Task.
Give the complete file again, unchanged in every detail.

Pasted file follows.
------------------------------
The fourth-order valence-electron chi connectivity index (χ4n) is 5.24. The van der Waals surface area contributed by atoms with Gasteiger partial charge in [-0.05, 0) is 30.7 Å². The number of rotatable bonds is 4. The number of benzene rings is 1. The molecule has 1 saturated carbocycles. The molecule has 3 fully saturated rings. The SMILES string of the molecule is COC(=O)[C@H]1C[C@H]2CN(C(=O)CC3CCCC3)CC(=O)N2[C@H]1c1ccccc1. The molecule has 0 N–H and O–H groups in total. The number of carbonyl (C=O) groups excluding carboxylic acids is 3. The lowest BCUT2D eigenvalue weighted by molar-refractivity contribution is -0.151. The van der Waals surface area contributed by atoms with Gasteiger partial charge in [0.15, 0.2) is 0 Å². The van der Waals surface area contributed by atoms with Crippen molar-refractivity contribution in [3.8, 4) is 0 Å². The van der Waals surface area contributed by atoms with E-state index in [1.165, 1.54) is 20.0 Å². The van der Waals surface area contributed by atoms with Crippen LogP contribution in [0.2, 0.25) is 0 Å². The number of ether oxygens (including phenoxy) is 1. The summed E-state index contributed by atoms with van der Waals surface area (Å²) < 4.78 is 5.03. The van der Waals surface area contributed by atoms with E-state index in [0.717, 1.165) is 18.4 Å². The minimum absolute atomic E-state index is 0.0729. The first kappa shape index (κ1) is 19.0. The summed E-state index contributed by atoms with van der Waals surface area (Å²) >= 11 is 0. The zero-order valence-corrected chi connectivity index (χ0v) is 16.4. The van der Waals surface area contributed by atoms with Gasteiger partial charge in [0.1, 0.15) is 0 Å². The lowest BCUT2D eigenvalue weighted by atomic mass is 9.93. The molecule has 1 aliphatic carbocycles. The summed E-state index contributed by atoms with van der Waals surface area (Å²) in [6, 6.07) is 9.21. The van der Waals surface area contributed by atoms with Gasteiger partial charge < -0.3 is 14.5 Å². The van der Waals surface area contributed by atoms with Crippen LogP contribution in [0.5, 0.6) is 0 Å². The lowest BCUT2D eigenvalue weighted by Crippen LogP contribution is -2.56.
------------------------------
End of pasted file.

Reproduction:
The fourth-order valence-electron chi connectivity index (χ4n) is 5.24. The van der Waals surface area contributed by atoms with Gasteiger partial charge in [-0.05, 0) is 30.7 Å². The number of rotatable bonds is 4. The number of benzene rings is 1. The molecule has 1 saturated carbocycles. The molecule has 3 fully saturated rings. The SMILES string of the molecule is COC(=O)[C@H]1C[C@H]2CN(C(=O)CC3CCCC3)CC(=O)N2[C@H]1c1ccccc1. The molecule has 0 N–H and O–H groups in total. The number of carbonyl (C=O) groups excluding carboxylic acids is 3. The lowest BCUT2D eigenvalue weighted by molar-refractivity contribution is -0.151. The van der Waals surface area contributed by atoms with Gasteiger partial charge in [0.15, 0.2) is 0 Å². The van der Waals surface area contributed by atoms with Crippen molar-refractivity contribution in [3.8, 4) is 0 Å². The van der Waals surface area contributed by atoms with E-state index in [1.165, 1.54) is 20.0 Å². The van der Waals surface area contributed by atoms with Crippen LogP contribution in [0.2, 0.25) is 0 Å². The number of ether oxygens (including phenoxy) is 1. The summed E-state index contributed by atoms with van der Waals surface area (Å²) < 4.78 is 5.03. The van der Waals surface area contributed by atoms with E-state index in [0.717, 1.165) is 18.4 Å². The minimum absolute atomic E-state index is 0.0729. The first kappa shape index (κ1) is 19.0. The summed E-state index contributed by atoms with van der Waals surface area (Å²) >= 11 is 0. The zero-order valence-corrected chi connectivity index (χ0v) is 16.4. The van der Waals surface area contributed by atoms with Gasteiger partial charge in [0.1, 0.15) is 0 Å². The lowest BCUT2D eigenvalue weighted by atomic mass is 9.93. The molecule has 1 aliphatic carbocycles. The summed E-state index contributed by atoms with van der Waals surface area (Å²) in [6, 6.07) is 9.21. The van der Waals surface area contributed by atoms with Gasteiger partial charge < -0.3 is 14.5 Å². The van der Waals surface area contributed by atoms with Crippen LogP contribution in [0.5, 0.6) is 0 Å². The lowest BCUT2D eigenvalue weighted by Crippen LogP contribution is -2.56.